To put the European commitment to passenger rail in perspective, rail ridership (high speed, conventional intercity, and metropolitan commuter rail) in these six countries accounted for just 7.9 percent of all surface transportation modes on a per passenger, per billion kilometer basis. This suggests that these countries received a poor return on their money given that more than 90 percent of passengers in these countries chose other travel modes– mostly auto–despite the subsidies.

States should not have their transportation funding priorities dictated to them by the federal government. That is why one of the top href="">Solutions for America for the 112th Congress should be to href="">Re-embrace Federalism.

The Foundry: Conservative Policy News.

Transportation and Equality

October 31, 2010 · Posted in The Capitol · Comment 

The idea has gotten out there that reforming American transportation policy to make it less focused on subsidizing automobile ownership is some kind of specifically “yuppie” concern. The reality, as Angela Glover Blackwell explains in a Q&A with Sarah Goodyear, is quite different and the primary beneficiaries of reform would be poor minorities:

There are a couple of things I want to point out in that regard. One is that the bottom fifth of the nation, the poorest fifth of Americans, spend 42 percent of their annual household budget on an automobile budget, more than twice the national average. So for people who are poor, owning an automobile is a burdensome thing.

Nearly 25 percent of African-Americans do not have access to a car, compared that with 7 percent of non-Hispanic whites. You have nearly the same number of Latinos who do not have access to a car. So this is huge, this is not an isolated problem. For people who are spending too much of their income—over 40 percent just to own a car—clearly this has a devastating impact on the economy in terms of all of the things that people cannot do and cannot participate in.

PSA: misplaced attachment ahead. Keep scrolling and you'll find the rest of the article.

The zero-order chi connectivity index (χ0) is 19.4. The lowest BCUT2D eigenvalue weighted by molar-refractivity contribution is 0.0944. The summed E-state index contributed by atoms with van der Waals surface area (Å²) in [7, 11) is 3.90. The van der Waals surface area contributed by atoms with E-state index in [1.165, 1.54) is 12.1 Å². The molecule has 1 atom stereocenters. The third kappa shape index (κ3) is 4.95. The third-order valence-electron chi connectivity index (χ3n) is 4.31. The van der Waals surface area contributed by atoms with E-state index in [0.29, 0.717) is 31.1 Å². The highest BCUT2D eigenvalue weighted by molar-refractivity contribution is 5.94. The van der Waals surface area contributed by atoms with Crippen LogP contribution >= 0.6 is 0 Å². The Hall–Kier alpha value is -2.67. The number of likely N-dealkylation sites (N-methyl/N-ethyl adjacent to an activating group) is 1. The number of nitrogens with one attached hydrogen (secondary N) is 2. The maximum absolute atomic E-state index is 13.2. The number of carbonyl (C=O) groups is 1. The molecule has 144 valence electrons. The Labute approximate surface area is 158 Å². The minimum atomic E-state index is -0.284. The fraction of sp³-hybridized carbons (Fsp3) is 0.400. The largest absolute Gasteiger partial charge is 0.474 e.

It’s only the near-total disenfranchisement of genuinely poor people in American politics and American political media that gives the topic a yuppie cast. Mandatory minimum parking rules that in effect tax non-drivers to subsidize car commuters are a hugely regressive measure. Dedicated bus lanes and more frequent service are a great way to spread the wealth around.


147,000 Rail Riders in Entire Year in Ohio Seen as ‘Demand for Transportation Choice’

October 29, 2010 · Posted in The Capitol · Comment 

Buckeye State residents are supposed to be impressed with media reports like this one from WXIX in Cincinnati telling us that passenger rail ridership increased 14% last year to almost 147,000.

That's just over 400 people a day. In the whole state. Spread over seven station stops in multiple cities. You've got to be kidding me.

Context, people.

read more - Exposing Liberal Media Bias

Obama Pitches For Overhaul Of “Woefully Inefficient” Transportation Infrastructure

October 11, 2010 · Posted in The Capitol · Comment 

ABC News’ Sunlen Miller Reports: Bringing together governors, mayors, and former transportation secretaries, President Obama said today that the country’s “short-sightedness has come due,” on transportation infrastructure. “It should not take another collapsing bridge or failing levee to shock us…

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Political Punch

Big Government: Chicago: No Money, Let’s Build Useless Public Transportation!

August 30, 2010 · Posted in The Capitol · Comment 

Conclusion: Democrats are insane.

Liberty Pundits Blog